3 Book Boyfriends We Wish Were Real
23 Jul 2015
Real talk. Sometimes, we wish the men in books were real. I know some of you can relate to this.
I can’t count the number of times I’ve read a book and thought “man, if that guy were a real human, I’d so want to date him.” Authors are artists, and sometimes they paint a picture of a person so beautifully that you can’t help but fall a little bit. Never judge a fellow bibliophile for swooning over a fictional character. That’s just silly.
So. Here are some of our team’s favorite book boyfriends (ie, literary gents we’d date):
One of the Weasleys
To each their own- I’d date George Weasley in a heartbeat, but my friends in school were starry-eyed over Ron. Any Weasley (with the possible exception of Percy) is a lovely choice for a book boyfriend. George will keep you laughing, Bill will be a constant adventure companion, and Ron will be the most loyal partner you could want.
“You’re a prefect? Oh Ronnie! That’s everyone in the family!”
“What are Fred and I? Next door neighbors?”
― J.K. Rowling,
Benedick from Much Ado About Nothing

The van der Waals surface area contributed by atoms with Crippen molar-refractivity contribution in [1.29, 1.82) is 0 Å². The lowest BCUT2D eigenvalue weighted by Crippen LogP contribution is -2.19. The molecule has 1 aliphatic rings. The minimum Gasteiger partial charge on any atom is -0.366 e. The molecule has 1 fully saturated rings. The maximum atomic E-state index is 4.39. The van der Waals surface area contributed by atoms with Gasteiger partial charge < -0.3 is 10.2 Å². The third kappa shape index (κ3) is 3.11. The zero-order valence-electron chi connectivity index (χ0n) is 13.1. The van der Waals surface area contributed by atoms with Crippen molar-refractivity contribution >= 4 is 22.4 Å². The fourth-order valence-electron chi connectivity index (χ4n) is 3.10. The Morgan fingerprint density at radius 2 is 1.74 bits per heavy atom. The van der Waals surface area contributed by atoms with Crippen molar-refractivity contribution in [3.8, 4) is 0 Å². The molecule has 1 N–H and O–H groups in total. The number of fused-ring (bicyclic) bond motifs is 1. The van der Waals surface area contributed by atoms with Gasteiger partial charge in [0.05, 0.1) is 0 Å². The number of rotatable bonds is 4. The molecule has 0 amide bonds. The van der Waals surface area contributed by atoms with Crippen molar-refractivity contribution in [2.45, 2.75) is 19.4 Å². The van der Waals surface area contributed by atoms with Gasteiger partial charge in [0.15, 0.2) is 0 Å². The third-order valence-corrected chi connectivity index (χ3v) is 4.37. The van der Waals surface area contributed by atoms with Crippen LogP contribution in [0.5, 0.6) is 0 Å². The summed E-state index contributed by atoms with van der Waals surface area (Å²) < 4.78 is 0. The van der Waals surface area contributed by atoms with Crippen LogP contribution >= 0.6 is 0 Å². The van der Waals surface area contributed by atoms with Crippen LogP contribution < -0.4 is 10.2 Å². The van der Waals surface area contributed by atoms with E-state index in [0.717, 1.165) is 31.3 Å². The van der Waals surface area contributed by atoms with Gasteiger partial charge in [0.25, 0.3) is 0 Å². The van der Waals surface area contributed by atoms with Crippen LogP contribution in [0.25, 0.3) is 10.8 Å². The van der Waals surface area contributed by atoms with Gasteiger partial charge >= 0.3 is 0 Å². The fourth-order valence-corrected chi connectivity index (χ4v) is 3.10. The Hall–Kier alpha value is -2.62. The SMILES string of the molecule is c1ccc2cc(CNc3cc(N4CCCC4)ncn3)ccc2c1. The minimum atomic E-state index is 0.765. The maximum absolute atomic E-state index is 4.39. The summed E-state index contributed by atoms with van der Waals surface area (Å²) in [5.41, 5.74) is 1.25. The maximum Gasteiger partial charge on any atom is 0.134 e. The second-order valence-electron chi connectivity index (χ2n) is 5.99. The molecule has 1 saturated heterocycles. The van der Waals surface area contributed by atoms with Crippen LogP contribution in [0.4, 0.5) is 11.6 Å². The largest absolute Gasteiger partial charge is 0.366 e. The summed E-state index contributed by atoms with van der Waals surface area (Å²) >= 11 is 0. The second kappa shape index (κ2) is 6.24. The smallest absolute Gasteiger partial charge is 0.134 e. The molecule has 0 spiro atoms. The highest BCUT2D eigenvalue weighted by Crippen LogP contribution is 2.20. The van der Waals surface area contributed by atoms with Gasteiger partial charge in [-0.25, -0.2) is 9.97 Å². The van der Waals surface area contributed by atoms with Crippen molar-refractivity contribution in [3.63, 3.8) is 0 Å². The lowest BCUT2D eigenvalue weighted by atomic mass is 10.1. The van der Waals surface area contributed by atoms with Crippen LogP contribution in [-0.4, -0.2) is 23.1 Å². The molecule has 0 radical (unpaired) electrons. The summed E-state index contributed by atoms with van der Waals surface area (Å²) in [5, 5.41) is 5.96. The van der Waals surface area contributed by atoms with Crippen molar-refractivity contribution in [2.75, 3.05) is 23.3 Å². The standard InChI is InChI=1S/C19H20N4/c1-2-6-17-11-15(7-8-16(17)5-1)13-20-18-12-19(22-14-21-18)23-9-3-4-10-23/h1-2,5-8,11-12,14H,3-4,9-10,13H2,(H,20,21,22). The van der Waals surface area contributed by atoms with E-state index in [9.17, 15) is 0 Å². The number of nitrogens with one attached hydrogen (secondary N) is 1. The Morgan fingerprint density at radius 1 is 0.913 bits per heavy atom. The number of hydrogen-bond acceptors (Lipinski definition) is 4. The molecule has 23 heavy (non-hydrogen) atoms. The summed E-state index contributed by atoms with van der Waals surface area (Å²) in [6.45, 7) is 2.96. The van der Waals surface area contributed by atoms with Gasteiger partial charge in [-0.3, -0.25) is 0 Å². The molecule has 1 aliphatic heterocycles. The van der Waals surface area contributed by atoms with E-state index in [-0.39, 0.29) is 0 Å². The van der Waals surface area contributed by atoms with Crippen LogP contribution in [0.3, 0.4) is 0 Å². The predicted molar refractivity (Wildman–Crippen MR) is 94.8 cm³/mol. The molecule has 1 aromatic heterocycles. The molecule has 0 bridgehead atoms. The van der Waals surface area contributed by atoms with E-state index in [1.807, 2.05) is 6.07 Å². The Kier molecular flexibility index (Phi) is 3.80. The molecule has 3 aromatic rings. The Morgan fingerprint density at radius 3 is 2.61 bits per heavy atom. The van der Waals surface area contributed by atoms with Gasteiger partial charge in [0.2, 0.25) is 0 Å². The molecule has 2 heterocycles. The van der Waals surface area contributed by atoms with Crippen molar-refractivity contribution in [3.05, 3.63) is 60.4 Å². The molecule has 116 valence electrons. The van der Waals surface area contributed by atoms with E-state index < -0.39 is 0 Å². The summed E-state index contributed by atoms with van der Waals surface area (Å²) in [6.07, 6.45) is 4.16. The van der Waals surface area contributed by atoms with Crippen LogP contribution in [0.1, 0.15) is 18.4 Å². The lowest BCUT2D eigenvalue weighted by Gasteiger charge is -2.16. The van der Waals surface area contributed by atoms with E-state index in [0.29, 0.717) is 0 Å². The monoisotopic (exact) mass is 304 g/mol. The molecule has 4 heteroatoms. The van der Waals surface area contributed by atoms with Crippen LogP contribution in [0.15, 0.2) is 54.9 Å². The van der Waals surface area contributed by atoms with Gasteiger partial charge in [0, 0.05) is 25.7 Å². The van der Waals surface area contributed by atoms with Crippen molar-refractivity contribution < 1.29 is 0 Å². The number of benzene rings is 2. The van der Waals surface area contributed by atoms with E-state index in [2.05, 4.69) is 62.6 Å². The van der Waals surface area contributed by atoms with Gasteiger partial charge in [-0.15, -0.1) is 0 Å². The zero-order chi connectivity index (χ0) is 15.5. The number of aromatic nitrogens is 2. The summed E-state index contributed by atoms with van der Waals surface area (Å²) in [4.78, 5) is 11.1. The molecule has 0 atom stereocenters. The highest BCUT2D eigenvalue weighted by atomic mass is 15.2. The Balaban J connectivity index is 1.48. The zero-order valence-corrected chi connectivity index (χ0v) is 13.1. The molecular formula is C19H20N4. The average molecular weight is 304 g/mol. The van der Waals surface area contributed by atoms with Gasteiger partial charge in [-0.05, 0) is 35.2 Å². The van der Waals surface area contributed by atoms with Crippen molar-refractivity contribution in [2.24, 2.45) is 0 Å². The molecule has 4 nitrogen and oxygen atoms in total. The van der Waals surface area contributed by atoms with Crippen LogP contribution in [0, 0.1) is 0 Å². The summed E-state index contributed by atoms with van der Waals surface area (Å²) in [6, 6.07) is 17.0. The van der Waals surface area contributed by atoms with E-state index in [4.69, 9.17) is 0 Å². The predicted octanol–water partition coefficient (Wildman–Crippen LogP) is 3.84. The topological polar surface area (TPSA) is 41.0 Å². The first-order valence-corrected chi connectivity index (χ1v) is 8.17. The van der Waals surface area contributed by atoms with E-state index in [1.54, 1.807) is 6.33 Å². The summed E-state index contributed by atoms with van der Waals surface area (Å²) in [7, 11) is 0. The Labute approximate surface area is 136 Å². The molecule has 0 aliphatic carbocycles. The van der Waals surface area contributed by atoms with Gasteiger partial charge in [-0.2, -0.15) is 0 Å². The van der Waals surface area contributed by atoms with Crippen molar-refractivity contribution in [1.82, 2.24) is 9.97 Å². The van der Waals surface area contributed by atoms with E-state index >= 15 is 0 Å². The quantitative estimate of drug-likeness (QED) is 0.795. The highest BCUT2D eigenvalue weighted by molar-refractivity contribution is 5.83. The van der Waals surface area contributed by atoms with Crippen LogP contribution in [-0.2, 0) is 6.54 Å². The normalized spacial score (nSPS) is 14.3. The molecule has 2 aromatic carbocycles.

The tale of Benedick and Beatrice is possibly my favorite love story in all of literature. As a child, I idolized Beatrice. Her spitfire wit and fierce love for Hero are beautiful to me. She’s flawed, yes – and so is Benedick. Benedick is proud and a tad disdainful towards the concept of romance. I can relate to that. Perhaps it’s illogical to want to date a person who doesn’t think romance is real, but we’re humans. We want what we can’t have. There’s beauty and poetry in being the one person to change someone’s mind about matters of the heart. Beatrice is my spirit animal. I’d totally date Benedick.
Shall quips, and sentences, and these paper bullets of the brain, awe a man from the career of his humour? No; the world must be peopled. When I said, I would die a bachelor, I did not think I should live till I were married.
― William Shakespeare,
Augustus Waters from The Fault in Our Stars
This one makes me feel a little weird because I’m a grown adult and Augustus Waters is a teenager. BUT. I’m imagining my 17-year-old self here. In a budding relationship, sharing art in every form with a new significant other is beautiful. I loved reading the scenes where Hazel and Augustus discuss Hazel;s favorite book, An Imperial Affliction. I love lending books to my significant other. It’s like sharing a piece of your soul. When the other person shares your adoration and joy for that piece of literature, the bond increases in such a wonderful way. 17-year-old-me would have loved to talk books with Augustus Waters. He’d call them “grand” and it would be adorable.
Oh, I wouldn’t mind, Hazel Grace. It would be a privilege to have my heart broken by you.
— John Green, The Fault in Our Stars
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